Wednesday, February 13, 2013
Our medical school took the bold step of assigning Mukherjee's The Emperor of All Maladies as required reading for all entering medical students. I recently had the pleasure of leading two small group discussions about the book and commenting on the students' reflection papers. I was absolutely delighted by the students' engagement with the book and by their reactions to it--as were my fellow discussion leaders. Many of the students had read the book more than once. Although they were often initially drawn in by the stories of heroism and conquest, nearly every student came away with understanding of the far more complex world of medicine--and cancer--that it is Mukherjee's goal to portray. They engaged with his discussions of the social context of medicine and the need for cooperation. They discussed the complexities of research ethics raised by experimental treatments and phase 1 trials. They expressed the hope that they would be able to establish the kind of relationships with patients that Mukherjee weaves through his accounts of the science. Some were surprised by how much science they learned from reading Emperor, too. And they were deeply impressed by his sense of the uncertainties and limits of medicine.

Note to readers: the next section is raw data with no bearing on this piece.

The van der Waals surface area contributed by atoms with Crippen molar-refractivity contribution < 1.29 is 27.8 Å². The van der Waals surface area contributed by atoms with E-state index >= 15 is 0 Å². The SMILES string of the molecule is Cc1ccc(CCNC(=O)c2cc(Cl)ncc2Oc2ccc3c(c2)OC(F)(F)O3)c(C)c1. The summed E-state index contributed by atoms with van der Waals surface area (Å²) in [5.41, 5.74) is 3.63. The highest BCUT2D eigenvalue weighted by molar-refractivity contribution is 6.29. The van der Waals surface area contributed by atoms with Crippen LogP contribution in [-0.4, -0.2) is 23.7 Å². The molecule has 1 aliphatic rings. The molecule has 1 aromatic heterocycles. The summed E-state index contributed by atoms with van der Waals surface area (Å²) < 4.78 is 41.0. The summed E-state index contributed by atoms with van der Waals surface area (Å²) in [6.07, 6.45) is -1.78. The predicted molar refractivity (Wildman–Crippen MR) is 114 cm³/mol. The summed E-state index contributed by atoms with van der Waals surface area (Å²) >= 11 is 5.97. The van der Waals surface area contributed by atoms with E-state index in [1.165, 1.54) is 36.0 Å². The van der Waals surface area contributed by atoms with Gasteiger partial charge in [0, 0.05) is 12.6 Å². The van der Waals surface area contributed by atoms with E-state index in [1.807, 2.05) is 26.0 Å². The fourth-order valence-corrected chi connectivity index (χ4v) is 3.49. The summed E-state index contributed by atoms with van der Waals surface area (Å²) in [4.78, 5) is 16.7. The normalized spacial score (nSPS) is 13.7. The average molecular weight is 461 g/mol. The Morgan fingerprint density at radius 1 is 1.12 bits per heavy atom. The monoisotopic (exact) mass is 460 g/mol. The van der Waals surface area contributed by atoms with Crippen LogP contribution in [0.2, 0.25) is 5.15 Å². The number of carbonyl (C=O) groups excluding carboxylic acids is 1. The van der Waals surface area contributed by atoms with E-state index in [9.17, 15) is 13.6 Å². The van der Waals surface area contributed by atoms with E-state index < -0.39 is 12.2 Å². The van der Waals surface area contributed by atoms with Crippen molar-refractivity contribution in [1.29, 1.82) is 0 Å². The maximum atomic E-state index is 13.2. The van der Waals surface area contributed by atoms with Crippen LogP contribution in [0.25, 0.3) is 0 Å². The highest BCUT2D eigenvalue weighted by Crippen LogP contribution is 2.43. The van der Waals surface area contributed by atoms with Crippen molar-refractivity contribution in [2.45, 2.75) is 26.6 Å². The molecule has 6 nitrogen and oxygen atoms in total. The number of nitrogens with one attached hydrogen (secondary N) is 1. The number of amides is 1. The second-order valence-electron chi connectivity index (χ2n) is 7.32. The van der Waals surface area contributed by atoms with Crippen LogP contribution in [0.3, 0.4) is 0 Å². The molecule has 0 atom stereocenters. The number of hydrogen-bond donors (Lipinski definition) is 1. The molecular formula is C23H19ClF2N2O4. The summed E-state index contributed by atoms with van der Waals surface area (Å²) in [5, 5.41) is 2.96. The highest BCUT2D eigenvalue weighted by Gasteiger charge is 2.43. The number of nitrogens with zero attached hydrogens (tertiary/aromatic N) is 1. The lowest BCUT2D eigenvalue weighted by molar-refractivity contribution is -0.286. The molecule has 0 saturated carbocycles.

Ours is, to be sure, one medical school. But our experience as discussion leaders was so overwhelmingly positive that I suspect other medical students might benefit from the experience. And I profoundly wished that I had had the opportunity to discuss the book with a mixed group of law students and medical students.